Thomas Bottelier addresses the centenary of the Treaty of Versailles’ Rejection by the US Senate

Roy Borghouts

100 years ago this month, on 19 November 1919, the US Senate rejected the Treaty of Versailles. As a result, the US did not join the new League of Nations, although the world’s first global international organisation to a considerable extent owed its existence to its support and promotion by then-President Woodrow Wilson.

Versailles’s rejection had momentous consequences for the development of the League, the predecessor of today’s UN. Indeed, the debate about the US’s place in the world is carried on even today in terms defined by the memory of that event. However, the legacy of this milestone is all too easily misunderstood, as Thomas Bottelier, Lecturer in History at ESHCC, points out in a piece for Origins, an e-zine linking past to present published by Ohio State and Miami Universities.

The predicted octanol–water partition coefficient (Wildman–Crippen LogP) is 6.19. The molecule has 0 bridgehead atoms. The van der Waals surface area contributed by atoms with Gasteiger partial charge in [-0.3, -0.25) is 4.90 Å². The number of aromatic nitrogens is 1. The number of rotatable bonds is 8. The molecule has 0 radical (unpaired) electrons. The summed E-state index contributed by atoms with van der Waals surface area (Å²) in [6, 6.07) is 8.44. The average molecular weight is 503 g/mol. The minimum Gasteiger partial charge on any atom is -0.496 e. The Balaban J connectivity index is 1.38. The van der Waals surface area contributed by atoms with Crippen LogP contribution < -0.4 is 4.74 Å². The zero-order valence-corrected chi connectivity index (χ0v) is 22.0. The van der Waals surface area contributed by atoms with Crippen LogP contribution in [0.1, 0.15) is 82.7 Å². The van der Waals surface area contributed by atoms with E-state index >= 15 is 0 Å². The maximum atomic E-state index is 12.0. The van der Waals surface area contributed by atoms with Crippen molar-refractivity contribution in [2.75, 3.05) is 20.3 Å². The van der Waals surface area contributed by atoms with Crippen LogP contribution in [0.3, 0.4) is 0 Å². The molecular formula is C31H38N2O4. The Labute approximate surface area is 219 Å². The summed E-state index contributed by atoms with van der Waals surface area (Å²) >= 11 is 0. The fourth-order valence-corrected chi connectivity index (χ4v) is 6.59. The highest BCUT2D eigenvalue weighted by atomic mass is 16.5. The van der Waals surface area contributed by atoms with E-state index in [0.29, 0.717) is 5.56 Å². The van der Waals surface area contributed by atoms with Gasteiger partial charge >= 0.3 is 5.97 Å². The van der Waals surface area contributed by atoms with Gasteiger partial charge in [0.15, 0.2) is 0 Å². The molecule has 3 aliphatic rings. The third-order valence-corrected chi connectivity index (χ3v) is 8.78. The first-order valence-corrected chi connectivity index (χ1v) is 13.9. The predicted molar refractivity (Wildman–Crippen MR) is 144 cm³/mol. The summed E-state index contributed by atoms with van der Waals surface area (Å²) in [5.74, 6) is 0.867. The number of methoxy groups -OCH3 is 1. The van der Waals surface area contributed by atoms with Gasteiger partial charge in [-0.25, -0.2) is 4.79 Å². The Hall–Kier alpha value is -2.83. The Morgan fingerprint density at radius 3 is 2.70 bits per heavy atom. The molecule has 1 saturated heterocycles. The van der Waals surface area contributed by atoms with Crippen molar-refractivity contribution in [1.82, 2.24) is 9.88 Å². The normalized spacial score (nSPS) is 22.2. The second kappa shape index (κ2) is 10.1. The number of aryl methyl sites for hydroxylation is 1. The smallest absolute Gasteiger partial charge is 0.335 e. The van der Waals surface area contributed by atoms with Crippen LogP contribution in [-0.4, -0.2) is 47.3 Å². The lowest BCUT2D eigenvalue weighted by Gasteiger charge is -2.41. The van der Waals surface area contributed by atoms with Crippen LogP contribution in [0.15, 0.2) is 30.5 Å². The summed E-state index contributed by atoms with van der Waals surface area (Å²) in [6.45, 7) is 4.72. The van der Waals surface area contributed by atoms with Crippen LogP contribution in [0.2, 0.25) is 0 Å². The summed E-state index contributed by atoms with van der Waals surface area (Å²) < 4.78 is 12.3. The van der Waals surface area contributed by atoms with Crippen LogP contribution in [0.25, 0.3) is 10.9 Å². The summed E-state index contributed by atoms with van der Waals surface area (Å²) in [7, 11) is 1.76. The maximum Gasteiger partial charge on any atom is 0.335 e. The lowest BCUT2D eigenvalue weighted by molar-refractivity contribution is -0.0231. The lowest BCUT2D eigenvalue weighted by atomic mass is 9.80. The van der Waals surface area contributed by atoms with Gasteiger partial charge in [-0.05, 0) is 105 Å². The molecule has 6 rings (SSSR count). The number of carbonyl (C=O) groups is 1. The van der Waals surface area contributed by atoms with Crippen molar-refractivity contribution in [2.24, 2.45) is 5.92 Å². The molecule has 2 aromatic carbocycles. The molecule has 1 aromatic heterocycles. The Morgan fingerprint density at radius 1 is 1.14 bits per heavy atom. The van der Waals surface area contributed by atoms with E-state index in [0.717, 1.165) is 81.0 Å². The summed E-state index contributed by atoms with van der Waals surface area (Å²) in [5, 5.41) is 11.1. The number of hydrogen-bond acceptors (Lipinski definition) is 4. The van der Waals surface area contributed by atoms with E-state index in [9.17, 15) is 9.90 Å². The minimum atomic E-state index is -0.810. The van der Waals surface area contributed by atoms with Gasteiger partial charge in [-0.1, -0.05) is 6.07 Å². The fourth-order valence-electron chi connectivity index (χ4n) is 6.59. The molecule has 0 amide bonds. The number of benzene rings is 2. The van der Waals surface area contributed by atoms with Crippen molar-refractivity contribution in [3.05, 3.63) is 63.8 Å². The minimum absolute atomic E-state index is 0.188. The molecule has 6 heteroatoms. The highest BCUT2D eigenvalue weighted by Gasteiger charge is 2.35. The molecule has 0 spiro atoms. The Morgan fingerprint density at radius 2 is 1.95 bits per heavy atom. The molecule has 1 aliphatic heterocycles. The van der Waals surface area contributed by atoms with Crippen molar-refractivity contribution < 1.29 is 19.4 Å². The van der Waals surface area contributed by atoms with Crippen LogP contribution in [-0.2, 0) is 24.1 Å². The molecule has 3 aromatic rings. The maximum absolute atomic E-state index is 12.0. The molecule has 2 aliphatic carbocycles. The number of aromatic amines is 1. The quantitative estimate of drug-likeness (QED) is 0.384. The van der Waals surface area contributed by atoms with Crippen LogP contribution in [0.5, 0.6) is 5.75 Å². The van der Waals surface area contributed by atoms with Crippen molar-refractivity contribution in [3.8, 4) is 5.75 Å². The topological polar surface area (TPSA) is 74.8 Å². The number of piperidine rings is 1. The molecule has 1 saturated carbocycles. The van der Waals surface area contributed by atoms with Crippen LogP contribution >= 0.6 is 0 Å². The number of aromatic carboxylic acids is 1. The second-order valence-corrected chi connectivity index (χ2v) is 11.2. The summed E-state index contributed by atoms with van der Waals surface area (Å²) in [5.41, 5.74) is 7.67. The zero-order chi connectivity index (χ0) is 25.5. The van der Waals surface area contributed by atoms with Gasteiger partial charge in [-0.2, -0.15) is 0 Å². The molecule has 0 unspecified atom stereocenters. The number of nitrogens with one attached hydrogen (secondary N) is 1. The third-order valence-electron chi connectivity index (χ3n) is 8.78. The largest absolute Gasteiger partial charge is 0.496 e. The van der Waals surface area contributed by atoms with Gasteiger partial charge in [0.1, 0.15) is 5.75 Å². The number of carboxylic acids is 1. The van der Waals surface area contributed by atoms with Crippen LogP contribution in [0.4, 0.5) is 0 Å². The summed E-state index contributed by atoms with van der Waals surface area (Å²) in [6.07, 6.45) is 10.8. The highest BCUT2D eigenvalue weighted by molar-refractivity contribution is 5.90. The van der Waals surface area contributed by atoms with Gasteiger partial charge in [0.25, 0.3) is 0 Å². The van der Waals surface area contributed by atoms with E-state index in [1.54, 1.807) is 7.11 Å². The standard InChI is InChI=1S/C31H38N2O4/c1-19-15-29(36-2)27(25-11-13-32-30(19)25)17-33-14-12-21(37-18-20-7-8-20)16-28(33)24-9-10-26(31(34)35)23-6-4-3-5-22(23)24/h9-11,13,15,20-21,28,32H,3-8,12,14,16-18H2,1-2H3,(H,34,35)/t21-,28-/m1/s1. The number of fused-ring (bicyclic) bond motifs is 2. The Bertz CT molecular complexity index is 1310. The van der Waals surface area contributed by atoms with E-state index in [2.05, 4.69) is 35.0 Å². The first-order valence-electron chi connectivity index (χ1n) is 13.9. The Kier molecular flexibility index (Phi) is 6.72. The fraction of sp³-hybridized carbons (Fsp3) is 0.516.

The essay can be found here: http://origins.osu.edu/milestones/treaty-of-versailles-us-ratification-fight.